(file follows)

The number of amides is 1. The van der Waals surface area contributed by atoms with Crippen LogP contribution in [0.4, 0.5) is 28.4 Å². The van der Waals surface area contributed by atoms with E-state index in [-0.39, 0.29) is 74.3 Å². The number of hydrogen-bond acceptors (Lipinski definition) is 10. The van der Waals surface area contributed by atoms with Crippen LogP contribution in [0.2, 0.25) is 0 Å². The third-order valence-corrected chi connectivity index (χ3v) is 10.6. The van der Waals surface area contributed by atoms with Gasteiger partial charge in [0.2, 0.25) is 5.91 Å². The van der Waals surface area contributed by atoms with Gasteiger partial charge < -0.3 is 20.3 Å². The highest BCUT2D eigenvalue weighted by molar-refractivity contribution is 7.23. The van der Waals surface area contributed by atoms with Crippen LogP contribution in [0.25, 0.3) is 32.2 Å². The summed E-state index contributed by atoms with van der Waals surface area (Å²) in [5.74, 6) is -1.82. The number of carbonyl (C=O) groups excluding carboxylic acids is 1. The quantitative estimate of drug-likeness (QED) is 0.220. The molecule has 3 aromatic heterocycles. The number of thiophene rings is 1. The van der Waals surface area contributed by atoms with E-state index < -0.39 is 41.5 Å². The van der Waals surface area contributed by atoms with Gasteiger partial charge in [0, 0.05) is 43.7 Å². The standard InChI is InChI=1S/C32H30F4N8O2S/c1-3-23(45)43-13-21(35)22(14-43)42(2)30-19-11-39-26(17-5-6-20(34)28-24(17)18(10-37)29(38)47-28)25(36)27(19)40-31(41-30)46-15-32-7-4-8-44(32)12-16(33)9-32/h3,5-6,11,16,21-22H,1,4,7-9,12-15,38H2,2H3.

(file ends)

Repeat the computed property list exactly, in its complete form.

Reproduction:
The number of amides is 1. The van der Waals surface area contributed by atoms with Crippen LogP contribution in [0.4, 0.5) is 28.4 Å². The van der Waals surface area contributed by atoms with E-state index in [-0.39, 0.29) is 74.3 Å². The number of hydrogen-bond acceptors (Lipinski definition) is 10. The van der Waals surface area contributed by atoms with Crippen LogP contribution in [0.2, 0.25) is 0 Å². The third-order valence-corrected chi connectivity index (χ3v) is 10.6. The van der Waals surface area contributed by atoms with Gasteiger partial charge in [0.2, 0.25) is 5.91 Å². The van der Waals surface area contributed by atoms with Gasteiger partial charge < -0.3 is 20.3 Å². The highest BCUT2D eigenvalue weighted by molar-refractivity contribution is 7.23. The van der Waals surface area contributed by atoms with Crippen LogP contribution in [0.25, 0.3) is 32.2 Å². The summed E-state index contributed by atoms with van der Waals surface area (Å²) in [5.74, 6) is -1.82. The number of carbonyl (C=O) groups excluding carboxylic acids is 1. The quantitative estimate of drug-likeness (QED) is 0.220. The molecule has 3 aromatic heterocycles. The number of thiophene rings is 1. The van der Waals surface area contributed by atoms with E-state index < -0.39 is 41.5 Å². The van der Waals surface area contributed by atoms with Gasteiger partial charge in [0, 0.05) is 43.7 Å². The standard InChI is InChI=1S/C32H30F4N8O2S/c1-3-23(45)43-13-21(35)22(14-43)42(2)30-19-11-39-26(17-5-6-20(34)28-24(17)18(10-37)29(38)47-28)25(36)27(19)40-31(41-30)46-15-32-7-4-8-44(32)12-16(33)9-32/h3,5-6,11,16,21-22H,1,4,7-9,12-15,38H2,2H3.